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Orange County

Ethics Policy Takes Root With Great Parks Board

Vendors involved in the Marine base makeover must declare their links to members of the panel.

September 24, 2004|Jean O. Pasco | Times Staff Writer

Members of Irvine's Great Park Board of Directors adopted a conflict-of-interest policy Thursday after complaining that Mayor Larry Agran appeared to be directing business to one of his political contributors.

Directors unanimously adopted the ethics guidelines after learning that city staffers had been directed on behalf of Agran to work with Raphael "Ray" Chaikin, who holds an interest in nurseries, on providing trees for the proposed Great Park.

"There are very clear and obvious improprieties, in my mind, going on here," said Councilwoman Christina Shea, who serves as a director.

Agran's efforts on behalf of friends should have been disclosed, said Chairman Chris Mears, an Irvine councilman and former Agran ally.

Agran rejected the concerns, but voted to strengthen the ethics policy by requiring vendors to declare relationships with board members. Agran said he has had many contacts with people who want to do business at the park -- and there's nothing wrong with it.

He said the issue was raised to smear him as he runs for a City Council seat in November.

Irvine created the Great Park Corp. to oversee the spending of $400 million in developer fees to turn the former El Toro Marine base into parkland, sports fields, homes and businesses. The board includes the City Council and four public members.

The park governing board hasn't decided how 3,700 acres of the base will be built nor asked for companies to submit bids to compete for contracts.

In a memo to public works officials in January 2001, City Manager Allison Hart said Agran wanted city staffers to meet with Chaikin to draw up a list of trees suitable for the park. Public Works Supt. Steve Bourke met with a representative of Duncan & Davies, a New Zealand nursery in which Chaikin has an ownership interest, and asked the company to identify trees they could provide.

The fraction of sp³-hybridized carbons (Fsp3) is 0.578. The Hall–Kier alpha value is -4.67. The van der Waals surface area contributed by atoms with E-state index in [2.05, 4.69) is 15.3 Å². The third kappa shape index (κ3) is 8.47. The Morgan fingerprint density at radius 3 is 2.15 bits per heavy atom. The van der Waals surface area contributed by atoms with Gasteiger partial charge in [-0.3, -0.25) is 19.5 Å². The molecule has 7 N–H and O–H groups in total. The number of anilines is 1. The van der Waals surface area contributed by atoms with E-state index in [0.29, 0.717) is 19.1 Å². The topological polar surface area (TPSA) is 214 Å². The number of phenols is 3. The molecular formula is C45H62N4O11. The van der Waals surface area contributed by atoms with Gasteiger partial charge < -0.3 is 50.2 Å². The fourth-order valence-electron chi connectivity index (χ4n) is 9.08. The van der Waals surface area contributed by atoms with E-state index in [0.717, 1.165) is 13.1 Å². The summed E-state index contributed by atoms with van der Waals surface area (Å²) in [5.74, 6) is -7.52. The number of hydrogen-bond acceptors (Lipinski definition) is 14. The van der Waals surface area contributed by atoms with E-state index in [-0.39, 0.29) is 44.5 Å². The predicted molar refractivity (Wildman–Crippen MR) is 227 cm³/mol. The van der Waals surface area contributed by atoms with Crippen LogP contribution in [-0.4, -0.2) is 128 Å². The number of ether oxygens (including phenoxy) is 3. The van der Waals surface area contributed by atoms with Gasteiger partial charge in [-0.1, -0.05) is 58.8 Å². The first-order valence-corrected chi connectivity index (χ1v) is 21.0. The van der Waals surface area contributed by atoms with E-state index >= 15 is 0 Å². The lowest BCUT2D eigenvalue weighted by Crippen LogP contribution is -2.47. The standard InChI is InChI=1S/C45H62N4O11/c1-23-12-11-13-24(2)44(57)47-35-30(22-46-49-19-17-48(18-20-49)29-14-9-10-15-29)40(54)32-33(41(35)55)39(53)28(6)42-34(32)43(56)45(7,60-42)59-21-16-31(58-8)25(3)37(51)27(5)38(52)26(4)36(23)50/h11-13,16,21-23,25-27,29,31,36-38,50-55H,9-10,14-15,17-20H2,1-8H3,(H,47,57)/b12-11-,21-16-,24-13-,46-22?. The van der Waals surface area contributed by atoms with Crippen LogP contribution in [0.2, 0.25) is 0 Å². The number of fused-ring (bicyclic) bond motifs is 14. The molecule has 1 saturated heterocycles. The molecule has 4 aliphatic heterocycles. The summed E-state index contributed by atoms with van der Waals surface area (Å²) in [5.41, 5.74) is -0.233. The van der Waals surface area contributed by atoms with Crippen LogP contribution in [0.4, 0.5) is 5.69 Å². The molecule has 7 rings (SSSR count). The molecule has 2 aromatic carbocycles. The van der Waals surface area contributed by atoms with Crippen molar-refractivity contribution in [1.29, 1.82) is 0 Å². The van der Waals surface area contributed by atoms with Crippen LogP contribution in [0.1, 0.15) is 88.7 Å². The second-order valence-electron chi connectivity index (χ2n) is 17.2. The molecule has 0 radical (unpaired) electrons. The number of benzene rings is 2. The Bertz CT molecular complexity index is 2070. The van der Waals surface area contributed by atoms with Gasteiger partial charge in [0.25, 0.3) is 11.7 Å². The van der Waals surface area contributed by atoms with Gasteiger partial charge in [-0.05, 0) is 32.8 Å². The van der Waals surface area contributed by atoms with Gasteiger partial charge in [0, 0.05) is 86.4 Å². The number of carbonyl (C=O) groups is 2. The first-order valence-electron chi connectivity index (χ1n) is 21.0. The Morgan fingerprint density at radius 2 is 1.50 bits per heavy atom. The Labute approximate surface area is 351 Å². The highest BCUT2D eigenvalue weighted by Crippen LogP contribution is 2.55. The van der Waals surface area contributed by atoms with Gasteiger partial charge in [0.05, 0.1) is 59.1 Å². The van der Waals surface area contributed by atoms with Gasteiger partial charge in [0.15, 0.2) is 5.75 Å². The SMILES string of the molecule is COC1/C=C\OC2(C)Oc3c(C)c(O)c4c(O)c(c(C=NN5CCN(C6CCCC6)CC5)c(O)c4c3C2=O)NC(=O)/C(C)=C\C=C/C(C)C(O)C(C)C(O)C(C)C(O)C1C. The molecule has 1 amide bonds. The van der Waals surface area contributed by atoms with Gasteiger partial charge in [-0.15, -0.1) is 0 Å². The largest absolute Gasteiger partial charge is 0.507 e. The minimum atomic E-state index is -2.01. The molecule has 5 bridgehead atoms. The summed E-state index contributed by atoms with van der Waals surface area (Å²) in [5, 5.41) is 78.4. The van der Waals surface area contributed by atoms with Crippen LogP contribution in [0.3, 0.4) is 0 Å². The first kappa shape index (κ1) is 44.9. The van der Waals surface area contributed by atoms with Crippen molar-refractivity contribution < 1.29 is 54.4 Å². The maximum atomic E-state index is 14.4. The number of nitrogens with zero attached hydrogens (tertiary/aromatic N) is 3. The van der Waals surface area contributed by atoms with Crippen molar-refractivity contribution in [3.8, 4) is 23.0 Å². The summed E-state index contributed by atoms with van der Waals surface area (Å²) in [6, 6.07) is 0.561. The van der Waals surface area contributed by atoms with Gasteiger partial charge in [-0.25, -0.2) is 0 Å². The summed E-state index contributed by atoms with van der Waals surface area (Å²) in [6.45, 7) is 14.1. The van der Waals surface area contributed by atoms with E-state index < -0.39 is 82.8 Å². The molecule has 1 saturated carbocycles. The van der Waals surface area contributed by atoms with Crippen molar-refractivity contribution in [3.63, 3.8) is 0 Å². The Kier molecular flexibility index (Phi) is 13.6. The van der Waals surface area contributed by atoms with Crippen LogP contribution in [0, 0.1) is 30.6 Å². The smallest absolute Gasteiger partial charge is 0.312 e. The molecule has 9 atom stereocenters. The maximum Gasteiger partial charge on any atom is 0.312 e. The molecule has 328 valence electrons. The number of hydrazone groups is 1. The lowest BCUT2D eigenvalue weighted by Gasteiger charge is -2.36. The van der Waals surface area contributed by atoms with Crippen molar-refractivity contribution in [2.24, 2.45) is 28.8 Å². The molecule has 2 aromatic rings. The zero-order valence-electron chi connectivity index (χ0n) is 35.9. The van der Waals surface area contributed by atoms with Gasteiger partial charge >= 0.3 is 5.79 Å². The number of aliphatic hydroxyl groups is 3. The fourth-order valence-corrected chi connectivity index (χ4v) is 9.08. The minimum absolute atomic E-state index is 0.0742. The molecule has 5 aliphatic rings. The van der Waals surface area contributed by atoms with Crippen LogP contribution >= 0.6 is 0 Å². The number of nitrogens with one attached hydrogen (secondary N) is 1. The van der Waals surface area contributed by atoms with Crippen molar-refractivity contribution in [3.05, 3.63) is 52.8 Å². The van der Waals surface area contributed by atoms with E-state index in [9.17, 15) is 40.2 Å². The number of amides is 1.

Agran said Thursday that he simply wanted to gather the best thinkers, businesspeople and growers to learn how to build the park. "Obviously, I have no business interest" in the companies he contacted, he said.

Chaikin later created three companies to sell trees and landscaping materials to the park, the Great Park Tree Farm, formed in July 2002, and two others in February. He formed one of the companies with arborist Tom Larson.

Chaikin, who now lives in Alaska, said in an e-mail that the tree issue has been overblown by the mayor's political enemies to attack Agran's integrity before the Nov. 2 election.

Chaikin said his landscaping companies were set up to "do business" at the park. But the overriding intent, he said, was the broader goal of helping the city create parkland from what is a fairly barren landscape.

In a July 22 memo, a city secretary reported to Hart that Chaikin called City Hall and dictated a letter for Agran's signature to be sent to Monrovia Growers in Azusa.

"At the request of Ray Chaikin and Tom Larson, I am pleased to advise you that I am recommending to the Orange County Great Park Corporation that Monrovia Growers be included in the consortium of nursery people that we anticipate will be providing plant material for the Great Park," it said.

The City Hall memo noted that "LA said he would sign it." Agran changed his mind but called Monrovia and invited the company to join an "interest list."

Agran said Thursday that Chaikin was wrong to call the city and dictate the letter.

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